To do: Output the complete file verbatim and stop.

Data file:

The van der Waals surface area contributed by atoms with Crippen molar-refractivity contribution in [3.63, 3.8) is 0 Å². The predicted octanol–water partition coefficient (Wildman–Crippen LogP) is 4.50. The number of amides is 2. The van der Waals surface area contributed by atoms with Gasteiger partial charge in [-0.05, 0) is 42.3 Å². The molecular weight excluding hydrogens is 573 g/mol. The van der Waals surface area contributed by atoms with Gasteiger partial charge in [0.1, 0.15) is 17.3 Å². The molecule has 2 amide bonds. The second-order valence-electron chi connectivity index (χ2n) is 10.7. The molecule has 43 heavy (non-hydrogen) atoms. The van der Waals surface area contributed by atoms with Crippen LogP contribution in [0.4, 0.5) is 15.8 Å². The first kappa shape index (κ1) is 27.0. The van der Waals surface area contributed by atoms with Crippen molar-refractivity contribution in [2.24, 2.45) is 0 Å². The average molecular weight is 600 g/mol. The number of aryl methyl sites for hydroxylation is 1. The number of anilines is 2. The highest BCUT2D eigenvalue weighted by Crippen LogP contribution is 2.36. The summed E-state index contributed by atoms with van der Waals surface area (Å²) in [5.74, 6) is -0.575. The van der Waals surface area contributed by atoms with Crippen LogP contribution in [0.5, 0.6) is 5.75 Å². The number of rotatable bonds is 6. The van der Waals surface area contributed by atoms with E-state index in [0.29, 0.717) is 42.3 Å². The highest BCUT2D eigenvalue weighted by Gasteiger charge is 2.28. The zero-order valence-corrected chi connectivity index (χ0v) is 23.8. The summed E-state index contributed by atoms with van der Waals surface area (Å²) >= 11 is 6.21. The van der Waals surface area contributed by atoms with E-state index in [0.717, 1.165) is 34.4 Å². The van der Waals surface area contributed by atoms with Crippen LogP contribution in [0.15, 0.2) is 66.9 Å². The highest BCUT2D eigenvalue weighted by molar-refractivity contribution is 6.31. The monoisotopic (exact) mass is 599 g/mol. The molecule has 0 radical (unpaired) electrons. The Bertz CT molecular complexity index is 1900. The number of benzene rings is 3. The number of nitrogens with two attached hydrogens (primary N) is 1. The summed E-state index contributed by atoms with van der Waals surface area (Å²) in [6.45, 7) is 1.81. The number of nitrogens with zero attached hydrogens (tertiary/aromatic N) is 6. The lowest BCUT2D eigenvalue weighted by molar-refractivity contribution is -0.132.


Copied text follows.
The van der Waals surface area contributed by atoms with Crippen molar-refractivity contribution in [3.63, 3.8) is 0 Å². The predicted octanol–water partition coefficient (Wildman–Crippen LogP) is 4.50. The number of amides is 2. The van der Waals surface area contributed by atoms with Gasteiger partial charge in [-0.05, 0) is 42.3 Å². The molecular weight excluding hydrogens is 573 g/mol. The van der Waals surface area contributed by atoms with Gasteiger partial charge in [0.1, 0.15) is 17.3 Å². The molecule has 2 amide bonds. The second-order valence-electron chi connectivity index (χ2n) is 10.7. The molecule has 43 heavy (non-hydrogen) atoms. The van der Waals surface area contributed by atoms with Crippen LogP contribution in [0.4, 0.5) is 15.8 Å². The first kappa shape index (κ1) is 27.0. The van der Waals surface area contributed by atoms with Crippen molar-refractivity contribution in [2.24, 2.45) is 0 Å². The average molecular weight is 600 g/mol. The number of aryl methyl sites for hydroxylation is 1. The number of anilines is 2. The highest BCUT2D eigenvalue weighted by Crippen LogP contribution is 2.36. The summed E-state index contributed by atoms with van der Waals surface area (Å²) in [5.74, 6) is -0.575. The van der Waals surface area contributed by atoms with Crippen LogP contribution in [0.5, 0.6) is 5.75 Å². The number of rotatable bonds is 6. The van der Waals surface area contributed by atoms with E-state index in [0.29, 0.717) is 42.3 Å². The highest BCUT2D eigenvalue weighted by Gasteiger charge is 2.28. The zero-order valence-corrected chi connectivity index (χ0v) is 23.8. The summed E-state index contributed by atoms with van der Waals surface area (Å²) >= 11 is 6.21. The van der Waals surface area contributed by atoms with E-state index in [0.717, 1.165) is 34.4 Å². The van der Waals surface area contributed by atoms with Crippen LogP contribution in [0.15, 0.2) is 66.9 Å². The highest BCUT2D eigenvalue weighted by molar-refractivity contribution is 6.31. The monoisotopic (exact) mass is 599 g/mol. The molecule has 0 radical (unpaired) electrons. The Bertz CT molecular complexity index is 1900. The number of benzene rings is 3. The number of nitrogens with two attached hydrogens (primary N) is 1. The summed E-state index contributed by atoms with van der Waals surface area (Å²) in [6.45, 7) is 1.81. The number of nitrogens with zero attached hydrogens (tertiary/aromatic N) is 6. The lowest BCUT2D eigenvalue weighted by molar-refractivity contribution is -0.132.